We went to Italian cooking school today in Montaione. It is another remarkable hilltop Tuscan town with buildings from the 12th century. It was remarkable today, however, for the notable lack of individuals that we encountered. We saw no tourists besides ourselves and no locals roaming the streets.
We found this strange but decided that it must have something to do with it being a Sunday afternoon. We had a beverage in the main square and then went to the school before the first bell.
Our school was held in a charming hillside villa which shares acreage with 120 olive trees. This land has been in the same family for generations. Our hosts Claudia and Alessandro have been teaching the basics of Italian cooking at their family home for about a year and have enjoyed meeting travellers from all over the world. Today, they had agreed to teach 7 Adventurers from California how to make Tiramasu and two varieties of fresh pasta.
Their daughter typically joins them but was away at the local stadium cheering on the Montaione football team which was playing in their league finale today. We could faintly hear cheering from the garden. This answered our questions about the ghost town that we saw earlier in the city center.
We sat outside on their front lawn getting acquainted and enjoying some pane, paté, pappa al pomodoro and prosecco. We also had some white truffles in oil, a local delicacy. They shared some of their family’s olive oil pressed from last year’s harvest. Apparently the oil can have a bit of a spice when the weather yields limited rain. The 2021 oil was smooth and tasty but 2022 might be a bit piccante.
Our questions about their local ingredient procurement led us to the back of the “school” where they showed us the source of their fresh vegetables.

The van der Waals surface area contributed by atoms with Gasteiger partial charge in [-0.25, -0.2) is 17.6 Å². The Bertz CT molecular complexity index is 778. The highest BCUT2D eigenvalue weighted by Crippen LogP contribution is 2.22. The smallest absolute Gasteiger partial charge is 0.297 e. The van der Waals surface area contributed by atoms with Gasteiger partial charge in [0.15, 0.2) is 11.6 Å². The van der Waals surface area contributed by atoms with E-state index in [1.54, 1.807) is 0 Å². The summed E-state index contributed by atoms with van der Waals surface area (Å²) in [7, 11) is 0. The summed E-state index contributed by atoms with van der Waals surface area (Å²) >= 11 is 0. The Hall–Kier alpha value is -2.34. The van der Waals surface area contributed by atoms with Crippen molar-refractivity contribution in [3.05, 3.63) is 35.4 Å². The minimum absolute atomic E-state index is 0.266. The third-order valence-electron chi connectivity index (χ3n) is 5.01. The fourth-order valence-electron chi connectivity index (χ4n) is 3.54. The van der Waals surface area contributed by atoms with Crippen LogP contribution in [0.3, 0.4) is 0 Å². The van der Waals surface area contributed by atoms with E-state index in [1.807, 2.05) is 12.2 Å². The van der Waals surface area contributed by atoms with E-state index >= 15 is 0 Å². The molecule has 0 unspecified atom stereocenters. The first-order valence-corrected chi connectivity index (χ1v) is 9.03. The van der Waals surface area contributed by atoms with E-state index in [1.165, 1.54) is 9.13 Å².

Although it was very late in the season, their cherry tree offered up a few samples which the kids found “sweet…and tart”.
After this quick farm tour, it was time to head in for the cooking class. Our first task was to make the dough for our 2 pastas. We were making ravioli as our filled pasta. We also made ‘pici’, a round, hand-rolled string pasta thicker than spaghetti which originated in Tuscany.
While the pasta dough waited to be cut into strips or formed into ravioli, our Adventurers prepared the dessert. The tiramasu recipe required only a handful of ingredients but required vigilant mixing and layering of the cream, the espresso-dipped lady fingers and the cocoa powder.
While the dessert set further in the refrigerator we could return to preparing the ravioli and pici. The ravioli was stuffed with a simple ricotta and spinach mix and sealed with a fork impressed on the edges.
A basic tomato sauce was prepared by CreeperKitty and Claudia (tested by Tiffany) to go with the pici.
Our classroom is a well-ventilated porch room which seemed to double as a music solarium. A couple of microphones and a soundboard made clear that our hosts enjoyed making music here. They encouraged the kids’ musical interests in the gear and it wasn’t long before CreeperKitty had a guitar in his hands.
Suaram seems to always have tunes in her head and started to sing one. Alessandro reclaimed his guitar and played accompaniment to her. You will have to send @suaramj an email requesting her performance of Lady Gaga’s Shallow because she won’t let her father post the video here for your enjoyment 😫.
After this musical interlude it was time to set the table and see how our meal looked once served.
Needless to say, it was delizioso and we were all quite proud of the finished products. The tiramasu was also paired with a dessert wine which we enjoyed very much.
After dinner was over and we were leaving Alessandro gave us a gift. They had served us 5 different types of wine during the experience and had noted our particular enjoyment of the Sicilian red. He found another bottle in his collection and insisted that we take it home.
Thank you to Claudia and Alessandro for opening their home and recipes to give all 7 of us a marvelous Tuscan cooking experience!